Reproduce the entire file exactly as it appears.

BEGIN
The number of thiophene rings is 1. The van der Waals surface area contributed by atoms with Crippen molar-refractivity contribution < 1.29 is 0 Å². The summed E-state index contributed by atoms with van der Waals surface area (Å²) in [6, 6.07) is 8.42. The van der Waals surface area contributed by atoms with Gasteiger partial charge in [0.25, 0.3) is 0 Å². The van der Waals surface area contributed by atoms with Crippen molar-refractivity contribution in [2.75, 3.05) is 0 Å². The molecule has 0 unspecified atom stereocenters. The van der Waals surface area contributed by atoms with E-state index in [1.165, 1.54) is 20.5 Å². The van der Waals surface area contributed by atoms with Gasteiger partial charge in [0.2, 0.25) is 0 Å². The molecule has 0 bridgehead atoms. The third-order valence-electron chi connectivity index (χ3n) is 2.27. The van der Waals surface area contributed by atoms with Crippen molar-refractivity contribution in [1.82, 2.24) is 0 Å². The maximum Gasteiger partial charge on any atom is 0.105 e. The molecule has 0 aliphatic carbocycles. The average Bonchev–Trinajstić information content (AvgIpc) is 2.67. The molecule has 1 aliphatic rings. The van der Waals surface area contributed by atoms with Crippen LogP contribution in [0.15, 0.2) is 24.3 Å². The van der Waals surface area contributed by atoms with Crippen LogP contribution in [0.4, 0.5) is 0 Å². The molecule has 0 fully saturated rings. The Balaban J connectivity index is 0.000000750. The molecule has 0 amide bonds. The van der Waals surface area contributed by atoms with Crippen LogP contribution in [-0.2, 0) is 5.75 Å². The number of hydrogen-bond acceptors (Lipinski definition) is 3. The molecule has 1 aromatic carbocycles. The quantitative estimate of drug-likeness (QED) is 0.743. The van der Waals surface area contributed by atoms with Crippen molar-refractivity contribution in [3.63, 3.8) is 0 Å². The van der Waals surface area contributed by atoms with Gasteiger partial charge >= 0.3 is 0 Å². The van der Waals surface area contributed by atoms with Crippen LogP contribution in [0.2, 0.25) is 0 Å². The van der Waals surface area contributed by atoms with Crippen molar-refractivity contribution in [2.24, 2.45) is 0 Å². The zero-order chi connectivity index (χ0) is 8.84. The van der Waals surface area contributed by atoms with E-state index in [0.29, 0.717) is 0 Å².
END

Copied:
The number of thiophene rings is 1. The van der Waals surface area contributed by atoms with Crippen molar-refractivity contribution < 1.29 is 0 Å². The summed E-state index contributed by atoms with van der Waals surface area (Å²) in [6, 6.07) is 8.42. The van der Waals surface area contributed by atoms with Gasteiger partial charge in [0.25, 0.3) is 0 Å². The van der Waals surface area contributed by atoms with Crippen molar-refractivity contribution in [2.75, 3.05) is 0 Å². The molecule has 0 unspecified atom stereocenters. The van der Waals surface area contributed by atoms with E-state index in [1.165, 1.54) is 20.5 Å². The van der Waals surface area contributed by atoms with Gasteiger partial charge in [0.2, 0.25) is 0 Å². The molecule has 0 bridgehead atoms. The third-order valence-electron chi connectivity index (χ3n) is 2.27. The van der Waals surface area contributed by atoms with Crippen molar-refractivity contribution in [1.82, 2.24) is 0 Å². The maximum Gasteiger partial charge on any atom is 0.105 e. The molecule has 0 aliphatic carbocycles. The average Bonchev–Trinajstić information content (AvgIpc) is 2.67. The molecule has 1 aliphatic rings. The van der Waals surface area contributed by atoms with Crippen LogP contribution in [0.15, 0.2) is 24.3 Å². The van der Waals surface area contributed by atoms with Crippen LogP contribution in [0.4, 0.5) is 0 Å². The molecule has 0 fully saturated rings. The Balaban J connectivity index is 0.000000750. The molecule has 0 amide bonds. The van der Waals surface area contributed by atoms with Crippen LogP contribution in [-0.2, 0) is 5.75 Å². The number of hydrogen-bond acceptors (Lipinski definition) is 3. The molecule has 1 aromatic carbocycles. The quantitative estimate of drug-likeness (QED) is 0.743. The van der Waals surface area contributed by atoms with Crippen molar-refractivity contribution in [3.63, 3.8) is 0 Å². The van der Waals surface area contributed by atoms with Gasteiger partial charge >= 0.3 is 0 Å². The van der Waals surface area contributed by atoms with Crippen LogP contribution in [0.2, 0.25) is 0 Å². The van der Waals surface area contributed by atoms with Crippen molar-refractivity contribution in [2.24, 2.45) is 0 Å². The zero-order chi connectivity index (χ0) is 8.84. The van der Waals surface area contributed by atoms with E-state index in [0.29, 0.717) is 0 Å².